Iraq and Gulf Analysis

Archive for November 22nd, 2010

Deciding the Rules of the Game: A New Bylaws Committee

Posted by Reidar Visser on Monday, 22 November 2010 21:31

Iraqiyya scored a significant victory when it secured the speakership of parliament on 11 November. The speakership offers a position of real importance and, not least, the possibility to speak, thereby giving Iraqiyya the opportunity to frame the Iraqi debate and position itself on the political stage in a way that no amount of “power-sharing” in the sense of owning ministries or fanciful “presidencies”, real or imagined, can do. So far every indication is that Usama al-Nujayfi will not shy away from using the speakership to speak with an independent voice in a way that can offer a corrective to the executive branch of government.

At the same time, as happened previously, developments in parliament since it began meeting regularly after Eid al-Adha suggest that Iraqiyya is continuing to give away leverage in matters relating to parliamentary procedure. Back in June, it surrendered  the temporary speakership of the inaugural session to the Kurdistan Alliance when Hasan al-Alawi declined the offer of chairing the first meeting as the oldest member of the assembly. On 11 November, after Nujayfi had received the speakership of the parliament, he himself proceeded to stage an election of the new president of the republic (Jalal Talabani) that was followed by a nomination of Nuri al-Maliki even though there was no compelling reason for him to do so since those items were not on the agenda of the session. As a result, Iraqiyya lost leverage and their current calls for legislation to be passed for the national council for political strategies prior to a vote of confidence on a new government is up against resistance from opponents who prefer to frame the budget for 2011 as a more pressing issue. And who of course know that contrary to the situation in the first minutes after Nujayfi was charged with the speakership, the votes of Iraqiyya are not strictly speaking needed anymore.

Today saw yet another development that can be classified as belonging to this category of challenges to the prospect of Iraqiyya dominating the national assembly. In a meeting chaired not by Nujayfi but by his deputy speaker, Qusay al-Suhayl (though apparently with Nujayfi’s consent), a meeting of political leaders agreed on the composition of a new committee that will revisit the existing bylaws of the Iraqi parliament passed in 2006. The committee will be chaired by Suhayl, who is a Sadrist.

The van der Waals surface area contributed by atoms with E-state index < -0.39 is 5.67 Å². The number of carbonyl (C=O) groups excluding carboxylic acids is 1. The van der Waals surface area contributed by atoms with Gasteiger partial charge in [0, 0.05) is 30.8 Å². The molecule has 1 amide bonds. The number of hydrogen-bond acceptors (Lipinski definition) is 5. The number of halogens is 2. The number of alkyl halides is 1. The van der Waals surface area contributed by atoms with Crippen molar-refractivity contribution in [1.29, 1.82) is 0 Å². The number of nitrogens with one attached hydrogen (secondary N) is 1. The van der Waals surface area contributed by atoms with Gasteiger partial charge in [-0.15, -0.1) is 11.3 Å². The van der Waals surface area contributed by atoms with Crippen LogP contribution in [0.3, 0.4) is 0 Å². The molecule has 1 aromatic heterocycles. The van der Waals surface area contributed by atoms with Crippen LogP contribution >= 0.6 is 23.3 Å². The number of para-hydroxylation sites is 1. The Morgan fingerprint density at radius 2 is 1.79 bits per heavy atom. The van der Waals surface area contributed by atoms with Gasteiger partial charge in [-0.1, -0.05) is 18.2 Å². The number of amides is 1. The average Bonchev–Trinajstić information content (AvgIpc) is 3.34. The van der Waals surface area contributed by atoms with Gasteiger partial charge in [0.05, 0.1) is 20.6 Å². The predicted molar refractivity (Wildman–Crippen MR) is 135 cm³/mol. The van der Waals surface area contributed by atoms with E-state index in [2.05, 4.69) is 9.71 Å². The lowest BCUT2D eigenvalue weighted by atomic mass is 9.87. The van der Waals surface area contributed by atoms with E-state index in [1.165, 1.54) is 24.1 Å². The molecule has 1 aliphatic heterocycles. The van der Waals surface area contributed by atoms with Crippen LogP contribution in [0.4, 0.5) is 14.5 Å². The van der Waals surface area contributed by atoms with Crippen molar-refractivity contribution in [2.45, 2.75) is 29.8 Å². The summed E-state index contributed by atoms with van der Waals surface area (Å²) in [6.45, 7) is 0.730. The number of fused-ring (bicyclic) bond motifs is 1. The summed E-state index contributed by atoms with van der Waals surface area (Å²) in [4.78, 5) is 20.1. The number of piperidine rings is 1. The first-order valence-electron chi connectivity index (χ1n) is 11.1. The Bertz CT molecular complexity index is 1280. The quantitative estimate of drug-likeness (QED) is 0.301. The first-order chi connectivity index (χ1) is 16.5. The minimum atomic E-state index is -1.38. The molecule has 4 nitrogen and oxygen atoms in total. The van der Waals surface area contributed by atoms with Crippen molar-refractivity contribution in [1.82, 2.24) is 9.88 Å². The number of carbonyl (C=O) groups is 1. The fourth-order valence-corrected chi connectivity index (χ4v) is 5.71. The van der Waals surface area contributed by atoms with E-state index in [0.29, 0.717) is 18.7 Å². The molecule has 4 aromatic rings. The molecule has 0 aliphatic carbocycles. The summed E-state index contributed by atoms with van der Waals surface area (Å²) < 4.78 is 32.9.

The bylaws of parliament are interesting because the rules that were adopted in 2006 to some extent imposed a greater degree of power-sharing on the speakership “presidency” than called for by the constitution. True, the constitution includes the toxic number “3” in its stipulation for a speaker with two deputies, thus conjuring up the image of ethno-sectarian quotas to be held by Sunnis, Shiites and Kurds. However, those three are not to be elected in a single list (like the transitional presidency council in the 2005–2010 period), and the constitution also does not impose any consensus requirement for the collective speakership. This is where the bylaws for 2006 go further in defining a considerable degree of collective decision-making for the speakership in terms of setting the agenda, although the speaker is still to some extent able to act independently, for example by calling a meeting of parliament without reference to the two others (however the two others operating together can do the same thing).

It is interesting that the idea that the new parliament had to adopt a new set of bylaws has gained traction. This is not something that is dictated by the constitution itself. Nonetheless, an attempt will now be made at revisiting the rules of the game, which could potentially influence even the new-won speakership of parliament held by Iraqiyya. In that respect, the composition of the new committee announced today is interesting in itself: It consists reportedly of no less than 7 members of the National Alliance (the coalition of Maliki, Chalabi, Jaafari and the Sadrists), 4 from Iraqiyya, 3 from the Kurdistan Alliance, 1 from the Tawafuq/Unity of Iraq bloc, 1 from Gorran plus minority representatives of the Yazidis and the Chistians.

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Posted in Iraq's 2010 parliamentary election, Iraqi constitutional issues | 8 Comments »